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Workstyle Stories 012 - 'Fiona'

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Welcome to Workstyle Stories because life changes and every life is different. And work just needs to respect that. This week, we're going to be talking about all things retaliation against the system, about self-awareness and about being an awesome parent. And who better to talk about that than the wonderful Fiona? Fiona, welcome to Workstyle Stories. Hello, thanks for having me. Thank you for coming on. So Fiona, before we get into all that, can you tell us just a little bit about where you are in the world and what you do? Yeah, currently sat in my kitchen in a pretty gloomy Manchester the day before we go into our second national lockdown. I am a freelance communications consultant and I've been doing that for the last six years since my son was born. Amazing. So was your son being born the catalyst for going freelance? How did that come about? Yeah, unintentionally. I was actually made redundant for my very high-flying job with a big multinational company while I was on maternity leave. Is that allowed? That doesn't sound like it should be allowed. Well, that's a whole other Workstyle Story that's probably going to be about three hours long so we'll just focus on the kind of aftermath. So I returned to the workplace freelancing part-time for the PR wing of an ad agency, which is, you know, a good, sort of, first step back into the working world. But I very quickly realised that the agency world is fantastic when you're in your early 20s and you're propping up the bars in Soho until the early hours. But when you're ready to get the six o'clock train back home to meet nursery, it's not really as compatible with the kind of work-life balance or blend that I was trying to achieve. So life changes, your priorities change, and you want to do things differently, so you change the way you work in order to meet those shifting priorities? And so was that then the decision, was that a conscious decision then to go self-employed or? No, again, I was freelancing while I was looking for this unicorn of a perfect permanent role. But I really struggled to find either something that was suitably senior at the level I was before, which would have involved a pretty huge workload, probably a lot of international travel, which is slightly incompatible with having a small baby that was still being fed by me. Or to go for something that was more flexible, potentially more junior and not being able to utilise all the skills that I'd spent a good 15 years building up. And in terms of shifting priorities, I don't think it's so much shifting - it's a new priority. It was my first time as a Mum, and it was then bringing that into the mix of what was already a fairly cemented character and identity. So while I was freelancing, at the same time, I had loads of old friends, old colleagues, old clients coming to me and saying, I heard you might be looking for something, could you help with this project or this project? And so the sensible thing, the practical thing was to umbrella all of that under a limited company for the time being while I searched for this unicorn of a job. And six years on, I still run that company, I still work with old clients and colleagues. And I'm still shifting all these projects under that one banner. Can I just go back to you being made redundant while on mat leave? That doesn't sound right. Can you just tell me a little bit more about what happened? No, it's a horrible time and unfortunately, something that's not uncommon amongst many women, as I've discovered. And I think going through that process until you've been through it, it's such a kind of wild territory. You're up against this huge company, and you're dealing with all these plates you're spinning, probably for the first time ever. And I think I look back now at some of the decisions I made, especially around settling, rather than going for a tribunal, I don't really recognise those as decisions that I would make. You know me. I'm a kind of battle-axe. I go slugging for my clients and my friends and my family. And I look back and I'm like, I sometimes kick myself that I didn't take the process the whole way. But less than 1% of women do take it to tribunal so the statistic in itself is not unusual. But I don't really like to look back unless there is something useful from that. So I took that as the kind of impetus to try and help other women that were in the same situation. So getting involved with for example, Pregnant Then Screwed, but then also looking at it as a kind of jumping-off point for my business. So year one, I made pretty much what I did as an employee. I doubled the turnover in the second year and doubled it again in the third. And I've kept - from my time at that unnamed corporation - one of the pens ready for when I eventually sell my business for an obscene amount of money, and I will use that pen to sign the contract paperwork. And that will be the closing of that chapter. Brilliant. Your own retaliation, Fiona. That sounds like a great way to channel your energies in light of what sounds like a really difficult situation and something that you've really opened my eyes to with this conversation, so thank you for that. And in terms of the value you add, as a freelancer, how do you feel you've evolved over six years of doing it? And do you feel like you could ever imagine yourself being a traditional employee again? I think it would have to be a very particular company for me to go and be an employee again. And that's not to say that I don't work with great companies. But I think the beauty for me of being a consultant versus an employee is the kind of freedom to be myself. And for those bits of myself, which might be quite annoying as an employee, to be the very thing that they're paying me for as a consultant. So all through my life, as a junior PR I was told you can't tell the client everything that you're thinking, gotta hold some stuff back, pipe down. Whereas now, in my 40s, I am constantly telling clients what to do, or telling them off. And that is what they respect me for and they want, that's what they're paying for. That's amazing. So actually, you have a self-awareness of what were perhaps some shortcomings or development areas as an employee, but that are now strengths for you in what you do as a consultant and working for yourself. There's room for annoying ticks. So as I said, I'm probably the most annoying person to sit next to in an office because I can't sit still. I'm quite shouty when I get passionate. I pace a lot. I swear like a paratrooper, I've got a real potty mouth. So to sit next to that nine to five, five days a week, is probably quite wearing. It's quite wearing sitting there listening to myself so I can't imagine what my poor colleagues thought. Presumably your workstyle now then, having such an acute self-awareness and having done it for such a while, talk to me about your workstyle. How do you like to work? And how do you make work integrate into life? Yeah, I think my comfort zone is really just on the edge of panic, in a good way. I'm happiest when I'm busy. I'm happiest when I've got lots of things to do. Prior to lockdown, I was traveling a lot for clients and doing investment roadshows in Southeast Asia that would take me away for three weeks at a time. But always, I wouldn't say a work-life balance but blended with the home life. So I think it's really important as an example to set to my son, for him to see his mother working and thriving and operating in quite male-dominated environments as well. And being able to do that and also be fully present, committed at home as well, which isn't always the easiest balance, but it's the Zen that we're all striving for. Yeah, absolutely. And I think for any of us who are working in this atypical way, I think we're always very aware of the example we're setting to the next generation and hoping that actually, we can change attitudes within our lifetime as a result. So I definitely feel that and share that belief with you, Fiona. We've actually run out of time for our conversation for today. I feel like I could have asked you loads more questions about how it's all going. But I really appreciate you taking the time to share your story with us. It's one that I know a lot of people will be able to resonate with. So thank you very much. Thank you. And we've been Workstyle Stories. We'll see you next time. Bye for now.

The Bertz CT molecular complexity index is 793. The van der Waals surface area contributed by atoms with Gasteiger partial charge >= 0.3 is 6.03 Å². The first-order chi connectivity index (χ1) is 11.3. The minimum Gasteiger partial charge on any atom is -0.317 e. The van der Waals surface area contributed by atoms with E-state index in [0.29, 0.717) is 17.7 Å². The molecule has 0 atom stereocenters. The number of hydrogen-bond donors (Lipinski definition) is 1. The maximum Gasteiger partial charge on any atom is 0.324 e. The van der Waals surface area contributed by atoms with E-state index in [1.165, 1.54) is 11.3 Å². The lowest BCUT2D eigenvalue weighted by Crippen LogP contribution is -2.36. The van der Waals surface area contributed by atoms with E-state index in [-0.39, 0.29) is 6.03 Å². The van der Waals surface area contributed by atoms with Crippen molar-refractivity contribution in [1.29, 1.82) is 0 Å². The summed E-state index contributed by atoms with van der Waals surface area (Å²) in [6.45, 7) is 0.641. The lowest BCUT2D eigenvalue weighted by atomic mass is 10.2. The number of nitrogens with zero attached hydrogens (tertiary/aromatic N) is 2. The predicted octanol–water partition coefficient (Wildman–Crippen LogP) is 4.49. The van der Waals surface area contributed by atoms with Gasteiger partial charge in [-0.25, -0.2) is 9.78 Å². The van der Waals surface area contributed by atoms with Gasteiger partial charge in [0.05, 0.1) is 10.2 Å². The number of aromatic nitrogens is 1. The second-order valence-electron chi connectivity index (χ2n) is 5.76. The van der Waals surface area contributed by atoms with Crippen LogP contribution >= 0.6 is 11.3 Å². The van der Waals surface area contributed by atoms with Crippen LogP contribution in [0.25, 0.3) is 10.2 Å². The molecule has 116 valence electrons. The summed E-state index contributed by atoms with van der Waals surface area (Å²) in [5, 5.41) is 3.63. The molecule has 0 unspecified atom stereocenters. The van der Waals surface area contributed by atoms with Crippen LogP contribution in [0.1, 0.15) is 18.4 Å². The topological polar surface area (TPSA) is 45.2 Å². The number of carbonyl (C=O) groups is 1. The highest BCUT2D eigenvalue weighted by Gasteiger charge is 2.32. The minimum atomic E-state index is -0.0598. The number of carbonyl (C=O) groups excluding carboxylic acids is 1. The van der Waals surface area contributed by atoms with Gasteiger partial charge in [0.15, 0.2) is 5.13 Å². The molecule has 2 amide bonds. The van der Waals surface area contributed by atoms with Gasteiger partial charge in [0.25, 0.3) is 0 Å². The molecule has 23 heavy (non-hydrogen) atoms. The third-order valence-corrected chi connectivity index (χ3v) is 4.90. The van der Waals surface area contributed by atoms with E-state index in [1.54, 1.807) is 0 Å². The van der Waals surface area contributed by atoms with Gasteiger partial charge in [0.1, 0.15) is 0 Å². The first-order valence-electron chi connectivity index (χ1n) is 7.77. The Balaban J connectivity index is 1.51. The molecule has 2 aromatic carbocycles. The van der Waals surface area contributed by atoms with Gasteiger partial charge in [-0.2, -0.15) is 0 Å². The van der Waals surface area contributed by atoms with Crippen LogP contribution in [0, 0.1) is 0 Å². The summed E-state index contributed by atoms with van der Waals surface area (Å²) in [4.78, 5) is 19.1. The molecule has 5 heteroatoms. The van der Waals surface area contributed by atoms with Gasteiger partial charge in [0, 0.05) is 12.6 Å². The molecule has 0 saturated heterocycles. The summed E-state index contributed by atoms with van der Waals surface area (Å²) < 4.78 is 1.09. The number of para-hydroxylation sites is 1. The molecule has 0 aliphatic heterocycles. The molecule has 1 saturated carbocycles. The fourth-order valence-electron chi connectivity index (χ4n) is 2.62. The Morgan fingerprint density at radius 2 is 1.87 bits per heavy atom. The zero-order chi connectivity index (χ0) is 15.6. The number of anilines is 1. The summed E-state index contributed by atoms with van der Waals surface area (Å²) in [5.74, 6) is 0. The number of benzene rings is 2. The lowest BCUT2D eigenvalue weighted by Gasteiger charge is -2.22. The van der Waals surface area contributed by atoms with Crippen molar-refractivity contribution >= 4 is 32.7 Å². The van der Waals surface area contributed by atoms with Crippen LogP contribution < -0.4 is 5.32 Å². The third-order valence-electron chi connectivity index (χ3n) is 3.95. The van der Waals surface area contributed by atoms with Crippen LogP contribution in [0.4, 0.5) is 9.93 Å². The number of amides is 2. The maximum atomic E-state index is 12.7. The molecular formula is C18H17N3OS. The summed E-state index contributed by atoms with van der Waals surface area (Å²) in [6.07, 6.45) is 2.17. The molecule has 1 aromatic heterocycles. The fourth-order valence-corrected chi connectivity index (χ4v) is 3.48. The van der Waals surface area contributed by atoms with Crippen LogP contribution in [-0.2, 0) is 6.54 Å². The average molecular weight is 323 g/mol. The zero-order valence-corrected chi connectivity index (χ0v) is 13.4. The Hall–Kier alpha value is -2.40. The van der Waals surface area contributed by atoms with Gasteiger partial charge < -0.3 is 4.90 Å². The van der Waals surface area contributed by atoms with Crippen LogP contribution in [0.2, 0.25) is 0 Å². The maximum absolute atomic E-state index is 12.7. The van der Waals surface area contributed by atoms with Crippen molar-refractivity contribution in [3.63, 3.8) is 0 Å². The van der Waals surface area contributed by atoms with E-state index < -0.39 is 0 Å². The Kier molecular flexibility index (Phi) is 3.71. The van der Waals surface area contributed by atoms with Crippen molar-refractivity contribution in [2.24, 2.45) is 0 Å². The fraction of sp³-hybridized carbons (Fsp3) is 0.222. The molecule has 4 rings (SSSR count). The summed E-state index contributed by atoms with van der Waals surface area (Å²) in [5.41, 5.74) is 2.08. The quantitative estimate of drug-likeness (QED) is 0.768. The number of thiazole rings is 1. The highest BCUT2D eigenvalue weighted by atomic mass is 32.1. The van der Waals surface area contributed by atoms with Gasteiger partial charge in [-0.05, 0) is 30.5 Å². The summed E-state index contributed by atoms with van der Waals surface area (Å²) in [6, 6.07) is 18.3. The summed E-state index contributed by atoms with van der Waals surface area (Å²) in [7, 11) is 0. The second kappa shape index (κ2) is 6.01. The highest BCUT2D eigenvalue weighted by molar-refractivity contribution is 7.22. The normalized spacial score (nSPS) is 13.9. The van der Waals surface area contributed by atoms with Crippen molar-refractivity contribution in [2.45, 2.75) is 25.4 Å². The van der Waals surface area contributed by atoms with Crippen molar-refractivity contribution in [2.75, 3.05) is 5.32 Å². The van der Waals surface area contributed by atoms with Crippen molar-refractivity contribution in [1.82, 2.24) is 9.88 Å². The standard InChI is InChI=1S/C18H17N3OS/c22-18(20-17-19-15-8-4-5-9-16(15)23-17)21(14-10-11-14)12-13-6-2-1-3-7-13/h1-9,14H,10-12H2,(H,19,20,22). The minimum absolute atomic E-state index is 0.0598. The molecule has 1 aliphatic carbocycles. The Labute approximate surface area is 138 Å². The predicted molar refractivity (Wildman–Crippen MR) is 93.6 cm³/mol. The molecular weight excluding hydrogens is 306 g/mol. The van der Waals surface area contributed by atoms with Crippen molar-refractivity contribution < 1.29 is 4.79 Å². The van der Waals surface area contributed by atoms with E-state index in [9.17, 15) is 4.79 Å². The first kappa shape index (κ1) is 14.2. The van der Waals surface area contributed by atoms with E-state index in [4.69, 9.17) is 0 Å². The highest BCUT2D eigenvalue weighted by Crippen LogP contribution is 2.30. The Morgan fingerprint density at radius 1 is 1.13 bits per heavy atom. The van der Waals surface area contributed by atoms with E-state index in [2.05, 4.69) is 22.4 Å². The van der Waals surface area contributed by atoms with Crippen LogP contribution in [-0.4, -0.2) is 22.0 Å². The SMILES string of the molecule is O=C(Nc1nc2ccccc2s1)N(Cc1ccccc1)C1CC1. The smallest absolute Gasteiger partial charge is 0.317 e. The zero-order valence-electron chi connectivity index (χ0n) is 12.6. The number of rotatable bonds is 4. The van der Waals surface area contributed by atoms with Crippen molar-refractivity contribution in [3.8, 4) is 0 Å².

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Duration: 9 minutes and 16 seconds
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Language: English
License: Dotsub - Standard License
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Views: 2
Posted by: _kim_nguyen on Nov 7, 2020